According to records filed with the state's Bureau of Labor and Industries, Shahri has filed 10 BOLI complaints on behalf of her clients against Home Depot since 2003, alleging discrimination or retaliation. So far, six have turned into lawsuits, while four more are pending.

'Home Depot, shall we say, has given her lots of room to roam,' Kafoury said with a laugh. 'They made themselves into what Colin Powell would describe as a target-rich environment.'

Home Depot's main local attorney, David Hosenpud, declined to discuss Shahri or their cases together, but did concede she 'appears to be' suing his client more than any lawyer in town.

Based on Hosenpud's tone, it's clear he is not a big Shahri fan. Similarly, one local Home Depot manager said she could not comment on Shahri's lawsuits, repeatedly stressing the word 'unfortunately.' The main corporate office also declined to comment, citing pending litigation, and spokeswoman Kathryn Gallagher in Orange, Calif., declined to issue a statement defending the company's workplace practices.

In a way, Shahri is a microcosm of a string of lawsuits and pressure that Home Depot has faced across the country. Tim Smith, senior vice-president of the Walden Asset Management firm in Boston, said the attention has helped the company improve its practices, noting, 'They probably have a much better story to tell than they did five years ago.'

Still, Smith is among the many shareholder representatives who have filed resolutions urging Home Depot to go further, for instance by publicizing a workplace diversity report as Wal-Mart recently agreed to do. 'They are refusing to disclose information,' Smith said.

According to BOLI and court documents, the Home Depot allegations filed by Shahri range from simple gender discrimination to discrimination for getting pregnant, to discrimination for changing gender, such as a pending case of a woman who claimed she was discriminated against for getting testosterone shots as part of a sex-change procedure.

Then there are the harassment cases. One of Shahri's clients was a store checker who claimed she was transferred after complaining of sexual harassment; her boss allegedly made comments about her body, patted her on the rear and and made lewd remarks. Several other cashiers at the Mall 205 store whom Shahri represented claimed they were retaliated against and berated after complaining that a supervisor harassed them; with one, he offered her money to strip and tried to kiss her forcibly.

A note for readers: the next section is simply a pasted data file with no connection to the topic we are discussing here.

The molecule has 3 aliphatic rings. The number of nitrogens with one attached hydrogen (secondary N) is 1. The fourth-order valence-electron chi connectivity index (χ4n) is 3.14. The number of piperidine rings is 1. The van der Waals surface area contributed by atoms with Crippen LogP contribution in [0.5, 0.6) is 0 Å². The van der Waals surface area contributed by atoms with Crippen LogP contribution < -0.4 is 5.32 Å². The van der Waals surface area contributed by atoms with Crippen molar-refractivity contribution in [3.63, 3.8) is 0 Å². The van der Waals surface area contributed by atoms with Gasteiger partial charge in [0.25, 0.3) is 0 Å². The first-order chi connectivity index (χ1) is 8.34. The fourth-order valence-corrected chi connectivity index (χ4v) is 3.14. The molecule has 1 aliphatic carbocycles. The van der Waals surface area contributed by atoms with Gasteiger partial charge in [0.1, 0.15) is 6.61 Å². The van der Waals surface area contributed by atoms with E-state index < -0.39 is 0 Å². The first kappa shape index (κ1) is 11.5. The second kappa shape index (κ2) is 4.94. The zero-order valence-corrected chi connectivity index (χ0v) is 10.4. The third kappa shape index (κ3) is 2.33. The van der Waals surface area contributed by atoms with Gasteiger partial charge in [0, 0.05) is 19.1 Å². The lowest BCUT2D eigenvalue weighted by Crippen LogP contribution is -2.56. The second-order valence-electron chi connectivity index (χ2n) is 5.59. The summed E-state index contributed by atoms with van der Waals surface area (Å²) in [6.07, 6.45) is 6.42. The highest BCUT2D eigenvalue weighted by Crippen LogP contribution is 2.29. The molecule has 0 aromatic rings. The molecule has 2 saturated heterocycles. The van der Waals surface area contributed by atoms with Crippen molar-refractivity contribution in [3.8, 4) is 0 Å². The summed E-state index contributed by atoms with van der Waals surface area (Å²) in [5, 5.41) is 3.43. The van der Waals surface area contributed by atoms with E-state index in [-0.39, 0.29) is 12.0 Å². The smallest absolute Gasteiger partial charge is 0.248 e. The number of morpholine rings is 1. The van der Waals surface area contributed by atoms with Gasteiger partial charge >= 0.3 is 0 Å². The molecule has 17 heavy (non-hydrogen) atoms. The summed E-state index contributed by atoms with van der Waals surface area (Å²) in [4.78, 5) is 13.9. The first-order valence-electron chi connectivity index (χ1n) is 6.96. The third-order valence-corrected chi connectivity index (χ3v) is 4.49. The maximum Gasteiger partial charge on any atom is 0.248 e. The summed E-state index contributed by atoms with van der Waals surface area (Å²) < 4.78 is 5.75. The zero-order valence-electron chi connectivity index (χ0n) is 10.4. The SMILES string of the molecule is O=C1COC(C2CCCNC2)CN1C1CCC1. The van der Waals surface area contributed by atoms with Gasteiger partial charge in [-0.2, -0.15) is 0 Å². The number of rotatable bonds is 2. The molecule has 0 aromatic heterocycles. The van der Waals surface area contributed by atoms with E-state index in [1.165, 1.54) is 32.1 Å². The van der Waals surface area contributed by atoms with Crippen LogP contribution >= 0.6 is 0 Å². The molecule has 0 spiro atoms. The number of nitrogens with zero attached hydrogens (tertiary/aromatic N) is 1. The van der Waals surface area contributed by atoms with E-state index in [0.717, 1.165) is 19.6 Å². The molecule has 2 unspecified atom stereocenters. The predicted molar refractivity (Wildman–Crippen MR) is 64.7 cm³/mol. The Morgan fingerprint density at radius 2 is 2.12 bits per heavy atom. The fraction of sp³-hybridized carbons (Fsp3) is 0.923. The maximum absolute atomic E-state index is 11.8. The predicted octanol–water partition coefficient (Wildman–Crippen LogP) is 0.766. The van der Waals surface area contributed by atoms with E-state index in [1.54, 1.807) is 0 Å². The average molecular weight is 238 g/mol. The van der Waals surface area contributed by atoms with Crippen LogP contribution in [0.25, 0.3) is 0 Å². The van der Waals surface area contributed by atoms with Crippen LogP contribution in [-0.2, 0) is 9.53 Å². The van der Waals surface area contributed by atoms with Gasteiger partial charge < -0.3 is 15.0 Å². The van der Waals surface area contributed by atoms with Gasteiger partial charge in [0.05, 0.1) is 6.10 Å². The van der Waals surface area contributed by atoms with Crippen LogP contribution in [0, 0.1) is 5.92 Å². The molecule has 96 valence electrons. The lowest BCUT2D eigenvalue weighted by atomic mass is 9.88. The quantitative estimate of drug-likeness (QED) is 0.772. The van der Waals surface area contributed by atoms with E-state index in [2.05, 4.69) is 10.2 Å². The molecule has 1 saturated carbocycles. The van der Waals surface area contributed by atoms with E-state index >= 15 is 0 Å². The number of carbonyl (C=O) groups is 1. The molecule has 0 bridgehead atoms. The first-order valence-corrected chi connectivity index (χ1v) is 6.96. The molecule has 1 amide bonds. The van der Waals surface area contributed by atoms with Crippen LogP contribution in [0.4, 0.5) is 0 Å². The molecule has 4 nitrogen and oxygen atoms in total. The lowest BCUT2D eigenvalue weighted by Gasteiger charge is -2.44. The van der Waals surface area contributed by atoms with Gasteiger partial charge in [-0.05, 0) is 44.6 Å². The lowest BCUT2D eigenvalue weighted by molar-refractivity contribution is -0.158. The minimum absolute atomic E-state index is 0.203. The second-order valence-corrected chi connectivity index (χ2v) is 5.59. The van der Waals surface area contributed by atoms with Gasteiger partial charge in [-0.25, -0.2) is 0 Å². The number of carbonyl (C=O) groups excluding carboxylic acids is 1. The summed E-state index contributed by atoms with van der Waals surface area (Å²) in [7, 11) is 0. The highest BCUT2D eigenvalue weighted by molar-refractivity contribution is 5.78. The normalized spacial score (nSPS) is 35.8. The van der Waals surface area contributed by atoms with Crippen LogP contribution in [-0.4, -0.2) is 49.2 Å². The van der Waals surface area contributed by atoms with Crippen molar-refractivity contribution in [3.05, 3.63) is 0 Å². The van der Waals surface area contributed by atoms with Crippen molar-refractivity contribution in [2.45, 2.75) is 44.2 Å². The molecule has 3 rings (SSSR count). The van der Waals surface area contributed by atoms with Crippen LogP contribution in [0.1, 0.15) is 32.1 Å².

One security guard who worked at several locations claimed he was fired as part of an investigation into security guards using store surveillance cameras to focus on female shoppers' body parts and make videotapes of the footage for their own use. He claimed he was fired not for doing it, but for refusing to falsely accuse a co-worker of doing it Ñ without evidence.

In every case, Home Depot at first denied the claims, often complaining that Shahri's complaints were false and 'inflammatory.' The first six complaints filed by the lawyer, however, appear to have since been settled, because Shahri said she is not permitted to discuss them.

Big settlements rumored

Indeed, the vast majority of Shahri's claims settle before trial. This is the area in which Shahri may be helping change the way the law works in Portland Ñ because although she cannot discuss settlements, she's widely believed to be pulling down some very large ones, much bigger than the Oregon norm.

Shahri says cases in which, say, an employer falsifies records and lies under oath to cover up misdeeds were getting five-figure settlements in Oregon when she came here Ñ even though the same case would result in settlements of $1 million or more in California. 'Are Oregonians' lives worth less than Californians?' she said, adding that with large corporations, large settlements or verdicts are necessary to get them to change their ways.

Takaro says she has twice invited Shahri to speak to Oregon Trial Lawyers Association members about how she wins such big settlements.

'She is very charming, very good-looking and very witty,' said Takaro, who thinks such traits add to Shahri's success in winning settlements. 'I think the defense bar is afraid of how that charm and that wit will translate into jury verdicts.'